The Battle over Hetch Hetchy: America's Most Controversial Dam and the Birth of Modern Environmentalism

By Robert W. Righter | Go to book overview

CHAPTER 2

The Imperial City and Water

"Cities, like all other living things, need water to survive,
and even more water to flourish."

GERALD T. KOEPPEL, Water for Gotham: A History (2000)

IN THE SAME year that Joseph Screech wandered into the Hetch Hetchy Valley, San Francisco was in the midst of a remarkable change from a city of shacks and tents to one of wood frame houses and commercial enterprises. In the brief time from the American takeover to the gold rush, a mere three years, the Mexican town of Yerba Buena transformed itself into a commercial center of some 40,000 people, a cosmopolitan mixture of ethnic and racial groups, all driven by a desire to acquire wealth in this new country— and all in need of water.

From this beginning, water in San Francisco was of paramount importance. In many regions residents assume abundant water as a given right, but it has always been problematic in the arid West—highly valued, often scarce or unavailable when you want it. San Francisco was on the edge of aridity, but its location made it particularly vulnerable. So the city sought to solve its resource problem by looking to the snow-fed streams of the distant Sierra Nevada mountains. City leaders understood that availability of water often influenced urban growth as well as individual fortunes. For human communities water is a necessary commodity that has multiple meanings, often bringing out the best and most noble human characteristics but also quite capable of triggering self-serving actions and greed. In the water wars of San Francisco, all of these traits were present.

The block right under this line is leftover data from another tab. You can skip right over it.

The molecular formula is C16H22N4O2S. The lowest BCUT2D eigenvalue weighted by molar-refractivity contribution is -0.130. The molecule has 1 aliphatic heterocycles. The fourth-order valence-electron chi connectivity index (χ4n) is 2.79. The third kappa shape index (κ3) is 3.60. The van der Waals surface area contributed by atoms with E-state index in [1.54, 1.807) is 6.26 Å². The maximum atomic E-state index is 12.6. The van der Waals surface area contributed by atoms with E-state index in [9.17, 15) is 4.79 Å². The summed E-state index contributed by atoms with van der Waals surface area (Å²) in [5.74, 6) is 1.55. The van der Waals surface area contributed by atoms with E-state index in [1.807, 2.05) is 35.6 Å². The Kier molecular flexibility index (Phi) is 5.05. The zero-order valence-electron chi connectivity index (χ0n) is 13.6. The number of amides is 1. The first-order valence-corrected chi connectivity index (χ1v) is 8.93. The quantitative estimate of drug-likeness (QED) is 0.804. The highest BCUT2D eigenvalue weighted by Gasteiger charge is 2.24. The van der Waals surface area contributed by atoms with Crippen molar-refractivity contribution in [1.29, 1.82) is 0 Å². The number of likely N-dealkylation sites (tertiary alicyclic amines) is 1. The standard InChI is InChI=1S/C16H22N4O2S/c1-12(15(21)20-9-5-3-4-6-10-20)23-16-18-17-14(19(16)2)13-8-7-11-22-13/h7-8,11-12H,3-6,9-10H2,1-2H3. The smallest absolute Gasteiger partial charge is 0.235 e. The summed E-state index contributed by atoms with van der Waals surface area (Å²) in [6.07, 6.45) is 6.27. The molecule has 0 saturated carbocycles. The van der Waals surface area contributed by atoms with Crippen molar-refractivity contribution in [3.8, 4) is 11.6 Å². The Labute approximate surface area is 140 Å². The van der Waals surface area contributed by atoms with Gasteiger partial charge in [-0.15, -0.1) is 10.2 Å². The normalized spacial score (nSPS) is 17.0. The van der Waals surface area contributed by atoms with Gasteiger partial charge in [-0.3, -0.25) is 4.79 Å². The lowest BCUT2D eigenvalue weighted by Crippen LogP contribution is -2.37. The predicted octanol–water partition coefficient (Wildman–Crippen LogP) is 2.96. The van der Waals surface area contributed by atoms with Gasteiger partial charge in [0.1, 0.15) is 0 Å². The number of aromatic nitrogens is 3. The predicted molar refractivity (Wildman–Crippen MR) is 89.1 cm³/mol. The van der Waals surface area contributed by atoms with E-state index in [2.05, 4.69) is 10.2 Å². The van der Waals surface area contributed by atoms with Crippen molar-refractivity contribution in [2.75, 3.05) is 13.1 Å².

-29-

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The Battle over Hetch Hetchy: America's Most Controversial Dam and the Birth of Modern Environmentalism
Table of contents

Table of contents

  • Title Page iii
  • The Hetch Hetchy Harriet Monroe vii
  • Acknowledgments ix
  • Contents xiii
  • Hetch Hetchy Chronology xv
  • Cast of Characters xvii
  • List of Illustrations xxi
  • Introduction 3
  • Chapter 1 - The Uses of the Valley 11
  • Chapter 2 - The Imperial City and Water 29
  • Chapter 3 - Water, Earthquake, and Fire 45
  • Chapter 4 - Two Views of One Valley 66
  • Chapter 5 - San Francisco to [Show Cause] 96
  • Chapter 6 - Congress Decides 117
  • Chapter 7 - To Build a Dam 134
  • Chapter 8 - The Power Controversy 167
  • Chapter 9 - The Legacies of Hetch Hetchy 191
  • Chapter 10 - Restoration 216
  • Afterword 242
  • Notes 245
  • Index 279
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